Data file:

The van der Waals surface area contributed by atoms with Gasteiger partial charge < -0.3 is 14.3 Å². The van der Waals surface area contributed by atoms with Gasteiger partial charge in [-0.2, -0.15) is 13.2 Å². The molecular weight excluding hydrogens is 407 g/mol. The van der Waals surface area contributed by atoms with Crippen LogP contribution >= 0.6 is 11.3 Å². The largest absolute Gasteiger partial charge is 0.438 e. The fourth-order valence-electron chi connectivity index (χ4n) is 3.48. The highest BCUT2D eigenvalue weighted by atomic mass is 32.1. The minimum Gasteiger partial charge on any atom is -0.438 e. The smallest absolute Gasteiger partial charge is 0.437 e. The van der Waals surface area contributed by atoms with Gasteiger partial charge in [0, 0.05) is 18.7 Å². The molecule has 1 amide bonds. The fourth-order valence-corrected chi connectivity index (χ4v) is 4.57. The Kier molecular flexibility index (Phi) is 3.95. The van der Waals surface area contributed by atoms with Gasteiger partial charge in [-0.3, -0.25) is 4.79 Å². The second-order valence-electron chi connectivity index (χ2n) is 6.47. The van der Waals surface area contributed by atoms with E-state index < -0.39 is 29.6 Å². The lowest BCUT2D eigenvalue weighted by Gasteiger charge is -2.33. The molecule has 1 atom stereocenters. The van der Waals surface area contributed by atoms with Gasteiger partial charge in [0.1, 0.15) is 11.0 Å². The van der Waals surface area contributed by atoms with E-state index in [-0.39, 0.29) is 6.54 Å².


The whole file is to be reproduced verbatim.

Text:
The van der Waals surface area contributed by atoms with Gasteiger partial charge < -0.3 is 14.3 Å². The van der Waals surface area contributed by atoms with Gasteiger partial charge in [-0.2, -0.15) is 13.2 Å². The molecular weight excluding hydrogens is 407 g/mol. The van der Waals surface area contributed by atoms with Crippen LogP contribution >= 0.6 is 11.3 Å². The largest absolute Gasteiger partial charge is 0.438 e. The fourth-order valence-electron chi connectivity index (χ4n) is 3.48. The highest BCUT2D eigenvalue weighted by atomic mass is 32.1. The minimum Gasteiger partial charge on any atom is -0.438 e. The smallest absolute Gasteiger partial charge is 0.437 e. The van der Waals surface area contributed by atoms with Gasteiger partial charge in [0, 0.05) is 18.7 Å². The molecule has 1 amide bonds. The fourth-order valence-corrected chi connectivity index (χ4v) is 4.57. The Kier molecular flexibility index (Phi) is 3.95. The van der Waals surface area contributed by atoms with Gasteiger partial charge in [-0.3, -0.25) is 4.79 Å². The second-order valence-electron chi connectivity index (χ2n) is 6.47. The van der Waals surface area contributed by atoms with E-state index < -0.39 is 29.6 Å². The lowest BCUT2D eigenvalue weighted by Gasteiger charge is -2.33. The molecule has 1 atom stereocenters. The van der Waals surface area contributed by atoms with Gasteiger partial charge in [0.1, 0.15) is 11.0 Å². The van der Waals surface area contributed by atoms with E-state index in [-0.39, 0.29) is 6.54 Å².